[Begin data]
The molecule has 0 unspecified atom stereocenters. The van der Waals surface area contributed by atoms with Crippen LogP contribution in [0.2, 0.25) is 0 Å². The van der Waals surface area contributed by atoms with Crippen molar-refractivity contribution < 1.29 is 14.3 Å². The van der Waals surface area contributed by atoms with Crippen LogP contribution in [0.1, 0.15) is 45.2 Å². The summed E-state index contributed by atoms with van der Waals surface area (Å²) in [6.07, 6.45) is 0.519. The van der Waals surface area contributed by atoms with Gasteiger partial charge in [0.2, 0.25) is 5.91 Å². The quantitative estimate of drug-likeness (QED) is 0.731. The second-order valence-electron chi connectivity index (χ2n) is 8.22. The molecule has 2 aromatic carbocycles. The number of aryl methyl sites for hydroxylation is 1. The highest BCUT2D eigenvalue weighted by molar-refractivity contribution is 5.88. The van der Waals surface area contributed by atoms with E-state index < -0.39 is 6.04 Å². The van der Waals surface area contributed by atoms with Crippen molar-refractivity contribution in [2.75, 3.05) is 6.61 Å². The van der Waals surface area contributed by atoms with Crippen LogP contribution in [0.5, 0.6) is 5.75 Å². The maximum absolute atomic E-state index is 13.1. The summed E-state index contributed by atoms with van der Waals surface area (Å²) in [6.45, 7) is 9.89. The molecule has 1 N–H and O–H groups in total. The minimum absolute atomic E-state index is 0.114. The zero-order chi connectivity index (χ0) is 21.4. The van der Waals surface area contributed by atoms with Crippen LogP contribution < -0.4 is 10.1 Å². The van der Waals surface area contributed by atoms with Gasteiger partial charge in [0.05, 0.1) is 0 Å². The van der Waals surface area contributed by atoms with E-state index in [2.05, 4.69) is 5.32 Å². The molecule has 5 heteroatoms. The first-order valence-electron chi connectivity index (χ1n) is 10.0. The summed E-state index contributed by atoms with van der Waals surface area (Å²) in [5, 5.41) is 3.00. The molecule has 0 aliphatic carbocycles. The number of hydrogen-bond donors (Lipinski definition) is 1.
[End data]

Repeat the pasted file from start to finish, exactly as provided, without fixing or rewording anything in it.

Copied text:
The molecule has 0 unspecified atom stereocenters. The van der Waals surface area contributed by atoms with Crippen LogP contribution in [0.2, 0.25) is 0 Å². The van der Waals surface area contributed by atoms with Crippen molar-refractivity contribution < 1.29 is 14.3 Å². The van der Waals surface area contributed by atoms with Crippen LogP contribution in [0.1, 0.15) is 45.2 Å². The summed E-state index contributed by atoms with van der Waals surface area (Å²) in [6.07, 6.45) is 0.519. The van der Waals surface area contributed by atoms with Gasteiger partial charge in [0.2, 0.25) is 5.91 Å². The quantitative estimate of drug-likeness (QED) is 0.731. The second-order valence-electron chi connectivity index (χ2n) is 8.22. The molecule has 2 aromatic carbocycles. The number of aryl methyl sites for hydroxylation is 1. The highest BCUT2D eigenvalue weighted by molar-refractivity contribution is 5.88. The van der Waals surface area contributed by atoms with E-state index < -0.39 is 6.04 Å². The van der Waals surface area contributed by atoms with Crippen molar-refractivity contribution in [2.75, 3.05) is 6.61 Å². The van der Waals surface area contributed by atoms with Crippen LogP contribution in [0.5, 0.6) is 5.75 Å². The maximum absolute atomic E-state index is 13.1. The summed E-state index contributed by atoms with van der Waals surface area (Å²) in [6.45, 7) is 9.89. The molecule has 1 N–H and O–H groups in total. The minimum absolute atomic E-state index is 0.114. The zero-order chi connectivity index (χ0) is 21.4. The van der Waals surface area contributed by atoms with Crippen LogP contribution < -0.4 is 10.1 Å². The van der Waals surface area contributed by atoms with Gasteiger partial charge in [0.05, 0.1) is 0 Å². The van der Waals surface area contributed by atoms with E-state index in [2.05, 4.69) is 5.32 Å². The molecule has 5 heteroatoms. The first-order valence-electron chi connectivity index (χ1n) is 10.0. The summed E-state index contributed by atoms with van der Waals surface area (Å²) in [5, 5.41) is 3.00. The molecule has 0 aliphatic carbocycles. The number of hydrogen-bond donors (Lipinski definition) is 1.